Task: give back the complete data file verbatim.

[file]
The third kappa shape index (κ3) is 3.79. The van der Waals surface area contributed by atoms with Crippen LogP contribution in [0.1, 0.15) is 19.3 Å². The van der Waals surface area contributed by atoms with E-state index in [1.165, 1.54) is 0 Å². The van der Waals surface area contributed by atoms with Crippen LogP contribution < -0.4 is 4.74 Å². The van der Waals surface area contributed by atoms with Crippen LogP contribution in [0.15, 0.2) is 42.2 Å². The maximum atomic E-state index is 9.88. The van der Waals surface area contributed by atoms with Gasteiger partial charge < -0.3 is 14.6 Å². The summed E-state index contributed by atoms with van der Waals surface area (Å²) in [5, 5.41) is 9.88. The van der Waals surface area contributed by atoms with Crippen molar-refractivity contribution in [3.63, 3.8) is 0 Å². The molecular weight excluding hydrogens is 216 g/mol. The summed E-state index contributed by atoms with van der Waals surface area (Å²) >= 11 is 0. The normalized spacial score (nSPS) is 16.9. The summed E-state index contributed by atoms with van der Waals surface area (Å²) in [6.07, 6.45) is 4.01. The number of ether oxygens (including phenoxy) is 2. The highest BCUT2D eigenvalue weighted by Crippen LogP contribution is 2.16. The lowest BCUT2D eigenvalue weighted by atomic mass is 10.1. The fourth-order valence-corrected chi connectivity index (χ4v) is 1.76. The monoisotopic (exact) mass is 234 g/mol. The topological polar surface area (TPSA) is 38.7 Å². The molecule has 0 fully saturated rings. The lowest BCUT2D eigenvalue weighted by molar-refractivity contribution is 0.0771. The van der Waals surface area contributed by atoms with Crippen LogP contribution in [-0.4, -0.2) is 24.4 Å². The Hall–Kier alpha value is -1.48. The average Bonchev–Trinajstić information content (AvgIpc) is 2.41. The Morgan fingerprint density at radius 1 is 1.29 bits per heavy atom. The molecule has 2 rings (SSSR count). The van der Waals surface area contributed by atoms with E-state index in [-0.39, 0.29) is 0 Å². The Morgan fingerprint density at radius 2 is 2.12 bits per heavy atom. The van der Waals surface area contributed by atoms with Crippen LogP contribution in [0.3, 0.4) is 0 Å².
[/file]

The third kappa shape index (κ3) is 3.79. The van der Waals surface area contributed by atoms with Crippen LogP contribution in [0.1, 0.15) is 19.3 Å². The van der Waals surface area contributed by atoms with E-state index in [1.165, 1.54) is 0 Å². The van der Waals surface area contributed by atoms with Crippen LogP contribution < -0.4 is 4.74 Å². The van der Waals surface area contributed by atoms with Crippen LogP contribution in [0.15, 0.2) is 42.2 Å². The maximum atomic E-state index is 9.88. The van der Waals surface area contributed by atoms with Gasteiger partial charge < -0.3 is 14.6 Å². The summed E-state index contributed by atoms with van der Waals surface area (Å²) in [5, 5.41) is 9.88. The van der Waals surface area contributed by atoms with Crippen molar-refractivity contribution in [3.63, 3.8) is 0 Å². The molecular weight excluding hydrogens is 216 g/mol. The summed E-state index contributed by atoms with van der Waals surface area (Å²) >= 11 is 0. The normalized spacial score (nSPS) is 16.9. The summed E-state index contributed by atoms with van der Waals surface area (Å²) in [6.07, 6.45) is 4.01. The number of ether oxygens (including phenoxy) is 2. The highest BCUT2D eigenvalue weighted by Crippen LogP contribution is 2.16. The lowest BCUT2D eigenvalue weighted by atomic mass is 10.1. The fourth-order valence-corrected chi connectivity index (χ4v) is 1.76. The monoisotopic (exact) mass is 234 g/mol. The topological polar surface area (TPSA) is 38.7 Å². The molecule has 0 fully saturated rings. The lowest BCUT2D eigenvalue weighted by molar-refractivity contribution is 0.0771. The van der Waals surface area contributed by atoms with Crippen LogP contribution in [-0.4, -0.2) is 24.4 Å². The Hall–Kier alpha value is -1.48. The average Bonchev–Trinajstić information content (AvgIpc) is 2.41. The Morgan fingerprint density at radius 1 is 1.29 bits per heavy atom. The molecule has 2 rings (SSSR count). The van der Waals surface area contributed by atoms with E-state index in [-0.39, 0.29) is 0 Å². The Morgan fingerprint density at radius 2 is 2.12 bits per heavy atom. The van der Waals surface area contributed by atoms with Crippen LogP contribution in [0.3, 0.4) is 0 Å².